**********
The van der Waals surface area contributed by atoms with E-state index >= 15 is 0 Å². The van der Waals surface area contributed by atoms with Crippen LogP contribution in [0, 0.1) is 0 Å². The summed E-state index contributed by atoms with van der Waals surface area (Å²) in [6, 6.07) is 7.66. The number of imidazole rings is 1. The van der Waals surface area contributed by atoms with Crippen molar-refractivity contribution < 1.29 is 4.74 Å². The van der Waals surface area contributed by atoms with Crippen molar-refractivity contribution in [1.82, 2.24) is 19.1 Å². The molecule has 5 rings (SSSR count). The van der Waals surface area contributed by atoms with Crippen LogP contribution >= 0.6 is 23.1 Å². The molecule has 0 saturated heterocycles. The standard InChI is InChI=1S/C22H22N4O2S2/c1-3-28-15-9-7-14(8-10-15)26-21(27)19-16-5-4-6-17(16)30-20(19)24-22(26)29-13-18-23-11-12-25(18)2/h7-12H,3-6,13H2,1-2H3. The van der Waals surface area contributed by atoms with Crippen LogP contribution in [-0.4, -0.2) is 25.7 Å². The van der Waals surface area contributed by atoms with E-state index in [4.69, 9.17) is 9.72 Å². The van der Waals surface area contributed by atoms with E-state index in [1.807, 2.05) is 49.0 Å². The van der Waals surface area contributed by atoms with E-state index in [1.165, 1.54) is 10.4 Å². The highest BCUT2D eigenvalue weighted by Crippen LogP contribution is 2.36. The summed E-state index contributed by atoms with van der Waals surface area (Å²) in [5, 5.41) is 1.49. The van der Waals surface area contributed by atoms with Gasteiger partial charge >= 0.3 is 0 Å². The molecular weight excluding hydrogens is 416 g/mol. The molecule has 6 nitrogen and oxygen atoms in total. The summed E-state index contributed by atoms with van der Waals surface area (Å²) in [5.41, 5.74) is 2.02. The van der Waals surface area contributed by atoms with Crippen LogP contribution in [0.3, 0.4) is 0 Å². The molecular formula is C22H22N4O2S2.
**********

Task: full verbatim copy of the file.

The van der Waals surface area contributed by atoms with E-state index >= 15 is 0 Å². The van der Waals surface area contributed by atoms with Crippen LogP contribution in [0, 0.1) is 0 Å². The summed E-state index contributed by atoms with van der Waals surface area (Å²) in [6, 6.07) is 7.66. The number of imidazole rings is 1. The van der Waals surface area contributed by atoms with Crippen molar-refractivity contribution < 1.29 is 4.74 Å². The van der Waals surface area contributed by atoms with Crippen molar-refractivity contribution in [1.82, 2.24) is 19.1 Å². The molecule has 5 rings (SSSR count). The van der Waals surface area contributed by atoms with Crippen LogP contribution >= 0.6 is 23.1 Å². The molecule has 0 saturated heterocycles. The standard InChI is InChI=1S/C22H22N4O2S2/c1-3-28-15-9-7-14(8-10-15)26-21(27)19-16-5-4-6-17(16)30-20(19)24-22(26)29-13-18-23-11-12-25(18)2/h7-12H,3-6,13H2,1-2H3. The van der Waals surface area contributed by atoms with Crippen LogP contribution in [-0.4, -0.2) is 25.7 Å². The van der Waals surface area contributed by atoms with E-state index in [4.69, 9.17) is 9.72 Å². The van der Waals surface area contributed by atoms with E-state index in [1.807, 2.05) is 49.0 Å². The van der Waals surface area contributed by atoms with E-state index in [1.165, 1.54) is 10.4 Å². The highest BCUT2D eigenvalue weighted by Crippen LogP contribution is 2.36. The summed E-state index contributed by atoms with van der Waals surface area (Å²) in [5, 5.41) is 1.49. The van der Waals surface area contributed by atoms with Gasteiger partial charge >= 0.3 is 0 Å². The molecular weight excluding hydrogens is 416 g/mol. The molecule has 6 nitrogen and oxygen atoms in total. The summed E-state index contributed by atoms with van der Waals surface area (Å²) in [5.41, 5.74) is 2.02. The van der Waals surface area contributed by atoms with Crippen LogP contribution in [0.3, 0.4) is 0 Å². The molecular formula is C22H22N4O2S2.